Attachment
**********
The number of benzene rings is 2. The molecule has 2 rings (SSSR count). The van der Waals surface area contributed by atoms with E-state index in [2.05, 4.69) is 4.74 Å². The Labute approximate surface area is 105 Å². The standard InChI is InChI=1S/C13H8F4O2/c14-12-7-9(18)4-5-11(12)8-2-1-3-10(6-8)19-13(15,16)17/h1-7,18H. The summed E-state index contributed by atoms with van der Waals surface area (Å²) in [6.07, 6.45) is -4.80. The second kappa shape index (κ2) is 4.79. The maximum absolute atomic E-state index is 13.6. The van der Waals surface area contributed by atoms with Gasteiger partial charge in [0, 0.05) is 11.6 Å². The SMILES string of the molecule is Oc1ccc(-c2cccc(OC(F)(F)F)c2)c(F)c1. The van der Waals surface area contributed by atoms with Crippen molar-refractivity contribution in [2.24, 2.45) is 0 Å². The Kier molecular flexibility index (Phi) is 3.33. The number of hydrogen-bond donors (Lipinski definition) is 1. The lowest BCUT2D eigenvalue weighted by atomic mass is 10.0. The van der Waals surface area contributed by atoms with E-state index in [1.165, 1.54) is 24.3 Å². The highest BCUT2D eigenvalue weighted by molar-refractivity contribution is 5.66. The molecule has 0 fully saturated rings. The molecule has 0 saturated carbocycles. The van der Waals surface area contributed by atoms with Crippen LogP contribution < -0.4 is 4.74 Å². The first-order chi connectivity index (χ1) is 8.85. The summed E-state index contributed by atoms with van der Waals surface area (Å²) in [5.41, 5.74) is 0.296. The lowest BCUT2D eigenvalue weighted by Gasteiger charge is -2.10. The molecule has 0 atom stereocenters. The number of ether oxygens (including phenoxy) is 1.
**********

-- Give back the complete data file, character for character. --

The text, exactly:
The number of benzene rings is 2. The molecule has 2 rings (SSSR count). The van der Waals surface area contributed by atoms with E-state index in [2.05, 4.69) is 4.74 Å². The Labute approximate surface area is 105 Å². The standard InChI is InChI=1S/C13H8F4O2/c14-12-7-9(18)4-5-11(12)8-2-1-3-10(6-8)19-13(15,16)17/h1-7,18H. The summed E-state index contributed by atoms with van der Waals surface area (Å²) in [6.07, 6.45) is -4.80. The second kappa shape index (κ2) is 4.79. The maximum absolute atomic E-state index is 13.6. The van der Waals surface area contributed by atoms with Gasteiger partial charge in [0, 0.05) is 11.6 Å². The SMILES string of the molecule is Oc1ccc(-c2cccc(OC(F)(F)F)c2)c(F)c1. The van der Waals surface area contributed by atoms with Crippen molar-refractivity contribution in [2.24, 2.45) is 0 Å². The Kier molecular flexibility index (Phi) is 3.33. The number of hydrogen-bond donors (Lipinski definition) is 1. The lowest BCUT2D eigenvalue weighted by atomic mass is 10.0. The van der Waals surface area contributed by atoms with E-state index in [1.165, 1.54) is 24.3 Å². The highest BCUT2D eigenvalue weighted by molar-refractivity contribution is 5.66. The molecule has 0 fully saturated rings. The molecule has 0 saturated carbocycles. The van der Waals surface area contributed by atoms with Crippen LogP contribution < -0.4 is 4.74 Å². The first-order chi connectivity index (χ1) is 8.85. The summed E-state index contributed by atoms with van der Waals surface area (Å²) in [5.41, 5.74) is 0.296. The lowest BCUT2D eigenvalue weighted by Gasteiger charge is -2.10. The molecule has 0 atom stereocenters. The number of ether oxygens (including phenoxy) is 1.